Relatives challenge UN immunity over Srebrenica massacre

The hearing on Wednesday comes after survivors of the massacre launched a separate case against the Dutch state on Monday, accusing it of negligence.

Relatives challenge UN immunity over Srebrenica massacre
Relatives of the victims of the 1995 Srebrenica massacre asked a Dutch court on Wednesday to wave the immunity of the United Nations and allow them to seek damages for their loss.

Bosnian Serb forces commanded by Ratko Mladic massacred 8,000 Muslim men and boys from Srebrenica after a lightly armed Dutch army unit serving as part of a larger U.N. force abandoned the town that had been declared a U.N. safe area.

Lawyers representing about 6,000 relatives of Srebrenica victims filed the civil case against the Dutch state and the United Nations last year.

"Functional immunity does not mean that international organisations are wholly above the law," said lawyer Axel Hagedorn. "Boundless immunity of the U.N. is both unacceptable and undesirable for the proper functioning and credibility of the U.N."

In November, the Hague court dismissed Dutch pleas that the case should be dropped after the United Nations invoked its legal immunity and said it would not take part.

Victims' families turned to the Dutch court for redress as Mladic and former Bosnian Serb leader Radovan Karadzic, both wanted by the U.N. war crimes tribunal in The Hague on genocide charges over Srebrenica, are still on the run.

"The Dutch battalion, which served as part of the United Nations, was responsible to protect innocent unarmed people," Munira Subasic, the president of an association of mothers of Srebrenica victims, told Reuters before travelling to The Hague.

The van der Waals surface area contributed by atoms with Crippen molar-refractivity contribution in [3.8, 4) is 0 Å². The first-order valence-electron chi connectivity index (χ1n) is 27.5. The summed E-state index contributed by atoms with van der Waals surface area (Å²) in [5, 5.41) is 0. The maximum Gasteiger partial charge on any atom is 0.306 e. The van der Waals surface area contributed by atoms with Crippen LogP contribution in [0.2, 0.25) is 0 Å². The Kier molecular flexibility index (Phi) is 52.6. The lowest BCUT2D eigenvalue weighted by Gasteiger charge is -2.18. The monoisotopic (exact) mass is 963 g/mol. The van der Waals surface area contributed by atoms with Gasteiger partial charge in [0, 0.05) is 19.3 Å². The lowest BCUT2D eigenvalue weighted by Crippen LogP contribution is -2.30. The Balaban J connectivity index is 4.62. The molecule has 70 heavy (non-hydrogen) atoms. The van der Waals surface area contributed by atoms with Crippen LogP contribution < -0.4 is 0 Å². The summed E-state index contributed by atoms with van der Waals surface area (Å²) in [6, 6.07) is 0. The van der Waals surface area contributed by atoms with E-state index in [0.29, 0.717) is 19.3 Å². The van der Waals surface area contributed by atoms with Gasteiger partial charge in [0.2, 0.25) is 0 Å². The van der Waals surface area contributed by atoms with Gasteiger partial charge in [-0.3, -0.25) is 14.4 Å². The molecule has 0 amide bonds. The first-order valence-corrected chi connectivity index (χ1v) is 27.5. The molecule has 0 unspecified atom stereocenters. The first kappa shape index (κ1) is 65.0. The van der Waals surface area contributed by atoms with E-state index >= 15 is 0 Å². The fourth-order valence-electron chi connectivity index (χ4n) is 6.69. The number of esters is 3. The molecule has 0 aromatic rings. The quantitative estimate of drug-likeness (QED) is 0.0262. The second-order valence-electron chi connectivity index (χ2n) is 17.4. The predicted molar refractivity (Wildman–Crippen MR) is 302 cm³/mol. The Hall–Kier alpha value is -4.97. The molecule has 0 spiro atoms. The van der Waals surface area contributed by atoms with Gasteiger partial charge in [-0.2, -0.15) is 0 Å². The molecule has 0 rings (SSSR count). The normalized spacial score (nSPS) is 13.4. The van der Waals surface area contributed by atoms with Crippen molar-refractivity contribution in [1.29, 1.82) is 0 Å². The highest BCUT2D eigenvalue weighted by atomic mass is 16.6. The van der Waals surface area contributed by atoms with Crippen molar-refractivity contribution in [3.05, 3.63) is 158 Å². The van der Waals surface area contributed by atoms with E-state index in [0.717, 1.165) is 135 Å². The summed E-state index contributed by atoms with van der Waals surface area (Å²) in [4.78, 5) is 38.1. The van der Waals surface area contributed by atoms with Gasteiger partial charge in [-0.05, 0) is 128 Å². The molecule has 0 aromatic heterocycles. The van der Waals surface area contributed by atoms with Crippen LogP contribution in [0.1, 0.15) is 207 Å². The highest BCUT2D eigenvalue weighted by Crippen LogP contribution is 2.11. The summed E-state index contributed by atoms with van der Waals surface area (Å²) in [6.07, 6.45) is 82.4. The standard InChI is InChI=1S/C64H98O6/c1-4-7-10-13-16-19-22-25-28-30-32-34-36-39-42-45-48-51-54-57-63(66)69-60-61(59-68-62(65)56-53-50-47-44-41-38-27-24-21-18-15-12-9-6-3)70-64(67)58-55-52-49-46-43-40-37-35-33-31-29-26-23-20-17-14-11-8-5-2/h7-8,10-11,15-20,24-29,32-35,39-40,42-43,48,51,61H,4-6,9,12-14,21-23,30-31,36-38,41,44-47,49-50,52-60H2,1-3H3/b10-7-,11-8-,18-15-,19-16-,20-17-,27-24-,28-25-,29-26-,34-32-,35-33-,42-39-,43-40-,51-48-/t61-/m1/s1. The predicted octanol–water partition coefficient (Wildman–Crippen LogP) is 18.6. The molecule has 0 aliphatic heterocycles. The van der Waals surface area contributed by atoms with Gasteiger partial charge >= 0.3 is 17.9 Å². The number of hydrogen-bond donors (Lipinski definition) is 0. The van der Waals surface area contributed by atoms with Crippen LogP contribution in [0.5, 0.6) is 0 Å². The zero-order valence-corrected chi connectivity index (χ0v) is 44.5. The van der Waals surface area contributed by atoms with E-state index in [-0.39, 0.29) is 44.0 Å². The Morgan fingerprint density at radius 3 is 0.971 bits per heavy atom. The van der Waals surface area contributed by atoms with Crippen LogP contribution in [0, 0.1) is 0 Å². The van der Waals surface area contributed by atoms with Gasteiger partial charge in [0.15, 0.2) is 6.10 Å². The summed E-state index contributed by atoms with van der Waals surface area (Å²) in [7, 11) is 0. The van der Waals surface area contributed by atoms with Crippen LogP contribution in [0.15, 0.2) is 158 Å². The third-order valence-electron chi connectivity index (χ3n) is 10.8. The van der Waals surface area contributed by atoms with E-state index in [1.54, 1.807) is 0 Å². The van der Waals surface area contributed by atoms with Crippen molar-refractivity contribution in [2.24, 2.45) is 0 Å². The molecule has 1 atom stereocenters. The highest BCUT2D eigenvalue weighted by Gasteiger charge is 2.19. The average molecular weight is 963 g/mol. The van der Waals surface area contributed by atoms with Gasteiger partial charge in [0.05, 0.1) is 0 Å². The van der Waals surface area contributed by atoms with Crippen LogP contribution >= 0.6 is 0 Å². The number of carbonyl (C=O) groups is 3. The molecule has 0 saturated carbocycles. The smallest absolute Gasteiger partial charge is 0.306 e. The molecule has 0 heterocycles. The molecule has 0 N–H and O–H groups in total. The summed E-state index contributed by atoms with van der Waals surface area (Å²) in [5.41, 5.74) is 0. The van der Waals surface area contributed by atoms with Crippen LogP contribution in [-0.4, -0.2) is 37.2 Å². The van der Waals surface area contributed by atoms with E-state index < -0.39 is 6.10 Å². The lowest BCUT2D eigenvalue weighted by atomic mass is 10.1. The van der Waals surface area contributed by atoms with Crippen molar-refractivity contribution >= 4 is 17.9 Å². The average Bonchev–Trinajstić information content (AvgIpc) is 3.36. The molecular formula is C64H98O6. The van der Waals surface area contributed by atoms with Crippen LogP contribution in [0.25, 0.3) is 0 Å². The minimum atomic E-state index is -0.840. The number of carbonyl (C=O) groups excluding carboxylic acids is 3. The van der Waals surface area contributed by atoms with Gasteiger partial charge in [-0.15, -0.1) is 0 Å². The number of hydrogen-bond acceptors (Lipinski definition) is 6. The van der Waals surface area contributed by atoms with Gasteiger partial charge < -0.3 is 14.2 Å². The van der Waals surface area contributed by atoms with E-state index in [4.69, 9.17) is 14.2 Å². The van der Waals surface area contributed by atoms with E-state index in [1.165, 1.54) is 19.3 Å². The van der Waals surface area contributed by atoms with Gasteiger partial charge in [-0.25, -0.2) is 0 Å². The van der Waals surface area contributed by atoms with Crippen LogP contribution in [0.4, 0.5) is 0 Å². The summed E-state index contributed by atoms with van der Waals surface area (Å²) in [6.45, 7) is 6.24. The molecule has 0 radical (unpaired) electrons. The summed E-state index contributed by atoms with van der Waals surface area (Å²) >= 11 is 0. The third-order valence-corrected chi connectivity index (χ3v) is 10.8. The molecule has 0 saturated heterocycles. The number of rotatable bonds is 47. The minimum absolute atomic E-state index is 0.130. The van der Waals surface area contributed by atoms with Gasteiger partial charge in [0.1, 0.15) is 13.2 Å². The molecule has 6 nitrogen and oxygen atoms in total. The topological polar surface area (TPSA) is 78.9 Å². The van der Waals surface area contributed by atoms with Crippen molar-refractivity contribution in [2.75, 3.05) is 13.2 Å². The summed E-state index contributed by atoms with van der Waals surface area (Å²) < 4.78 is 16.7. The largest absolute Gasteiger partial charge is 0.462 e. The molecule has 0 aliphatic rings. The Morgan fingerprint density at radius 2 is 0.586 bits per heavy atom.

"The genocide happened here under protection of the United Nations, before the eyes of the United Nations -- this means that everything happened in an organised way, not by accident."

Dutch government lawyer Bert-Jan Houtzagers said that U.N. immunity was important to allow it to exercise its duties without the interference of courts in member states.

He said the Netherlands was helping pay for the rebuilding of Srebrenica, but not because it felt it was to blame for the massacre.

"The Bosnian Serbs are the ones who are to blame, especially General Mladic. He is a war criminal," he said.

The court said it will rule on July 10 on the bid by the Dutch state to uphold the U.N.'s immunity.

The hearing on Wednesday comes after survivors of the massacre launched a separate case against the Dutch state on Monday, accusing it of negligence.

At a vigil outside the court on Monday, about 50 relatives and Srebrenica survivors held up a long banner inscribed with the names of the 8,106 victims.

The Dutch government led by Wim Kok resigned in 2002 after a report on the massacre blamed politicians for sending the Dutch U.N. troops on an impossible mission.

Reuters
Last Mod: 18 Haziran 2008, 17:27
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